In many places around the world, hunger is worse than ever before.
That’s the message of the 2022 Global Report on Food Crises (GRFC), released this week. The report paints a grim picture of global food security. Almost 193 million people across 53 countries/territories were acutely food insecure in 2021, up nearly 40 million people from 2020. This number represents a new record and is only expected to worsen throughout 2022.
Prevalence of hunger and food insecurity have been on the rise in Africa south of the Sahara (SSA) in recent years after a long period of decline. In 2020, an estimated one in five people in the region faced hunger, more than double the proportion of any other region worldwide. The period 2019-2020 in SSA saw the strongest increase in annual undernourishment ever recorded. In 2020, estimated prevalence of undernourishment ranged from 10.1 percent in southern Africa to 31.8 percent in Central Africa.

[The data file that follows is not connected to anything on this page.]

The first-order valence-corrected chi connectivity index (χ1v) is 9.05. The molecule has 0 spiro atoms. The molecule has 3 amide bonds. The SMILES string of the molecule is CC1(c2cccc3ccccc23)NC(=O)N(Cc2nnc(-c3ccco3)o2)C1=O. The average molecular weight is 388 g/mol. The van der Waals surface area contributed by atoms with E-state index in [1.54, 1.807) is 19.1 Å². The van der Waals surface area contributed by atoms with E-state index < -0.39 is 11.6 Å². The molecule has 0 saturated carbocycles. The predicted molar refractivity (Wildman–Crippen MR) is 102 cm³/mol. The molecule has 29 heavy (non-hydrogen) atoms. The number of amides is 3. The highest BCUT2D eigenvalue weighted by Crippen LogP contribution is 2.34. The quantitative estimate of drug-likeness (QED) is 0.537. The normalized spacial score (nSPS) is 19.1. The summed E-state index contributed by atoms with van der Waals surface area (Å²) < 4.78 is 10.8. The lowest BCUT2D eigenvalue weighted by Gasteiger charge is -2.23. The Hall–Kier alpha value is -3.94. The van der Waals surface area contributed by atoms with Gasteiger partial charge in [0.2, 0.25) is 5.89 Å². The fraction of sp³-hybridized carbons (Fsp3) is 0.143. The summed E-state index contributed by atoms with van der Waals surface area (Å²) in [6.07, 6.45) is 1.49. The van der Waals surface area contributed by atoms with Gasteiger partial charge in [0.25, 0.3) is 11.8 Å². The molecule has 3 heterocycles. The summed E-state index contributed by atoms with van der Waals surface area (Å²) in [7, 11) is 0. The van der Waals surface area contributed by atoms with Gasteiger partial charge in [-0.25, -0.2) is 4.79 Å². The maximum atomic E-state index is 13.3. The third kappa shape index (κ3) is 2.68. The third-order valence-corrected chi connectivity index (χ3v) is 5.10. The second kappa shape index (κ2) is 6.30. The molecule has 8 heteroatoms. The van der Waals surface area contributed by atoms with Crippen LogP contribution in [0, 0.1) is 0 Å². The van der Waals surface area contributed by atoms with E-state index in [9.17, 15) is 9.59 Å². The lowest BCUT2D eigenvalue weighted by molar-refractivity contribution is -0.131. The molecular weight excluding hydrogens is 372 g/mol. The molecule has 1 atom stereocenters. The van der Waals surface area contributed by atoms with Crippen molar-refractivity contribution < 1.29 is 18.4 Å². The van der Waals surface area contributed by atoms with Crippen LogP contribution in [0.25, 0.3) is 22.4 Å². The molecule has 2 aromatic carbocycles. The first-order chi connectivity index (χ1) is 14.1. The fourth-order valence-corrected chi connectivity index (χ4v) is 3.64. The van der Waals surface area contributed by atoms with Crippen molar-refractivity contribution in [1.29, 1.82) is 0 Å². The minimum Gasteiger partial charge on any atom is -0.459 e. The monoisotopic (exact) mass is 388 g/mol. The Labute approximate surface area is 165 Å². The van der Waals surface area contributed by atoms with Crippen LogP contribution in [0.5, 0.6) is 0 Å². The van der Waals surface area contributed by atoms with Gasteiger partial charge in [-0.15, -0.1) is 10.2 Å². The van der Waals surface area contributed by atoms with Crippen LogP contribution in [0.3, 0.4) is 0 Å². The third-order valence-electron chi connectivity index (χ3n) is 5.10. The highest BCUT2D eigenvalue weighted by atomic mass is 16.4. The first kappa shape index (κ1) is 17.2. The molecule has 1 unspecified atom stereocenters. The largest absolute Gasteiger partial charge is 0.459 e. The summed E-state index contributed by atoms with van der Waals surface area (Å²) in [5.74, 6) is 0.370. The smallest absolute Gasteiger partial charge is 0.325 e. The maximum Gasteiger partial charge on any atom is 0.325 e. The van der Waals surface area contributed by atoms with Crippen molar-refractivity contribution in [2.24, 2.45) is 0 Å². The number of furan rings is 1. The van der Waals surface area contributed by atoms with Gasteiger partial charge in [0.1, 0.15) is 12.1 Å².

Our window of opportunity for achieving SDG 2 — eradicating hunger and malnutrition and ensuring access to safe, nutritious, and sufficient food for all by 2030 — is closing rapidly. However, far from moving closer to that goal, the world has seen a resurgence of hunger and food insecurity.
Several African countries are currently experiencing acute or worsening food insecurity, according to FEWS Net.
The number of people around the world facing severe food insecurity skyrocketed by 20 million in 2020, according to the 2021 Global Report on Food Crises, released earlier this month. Acute food insecurity now affects at least 155 million people across 55 countries/territories, with some regions facing famine-level hunger.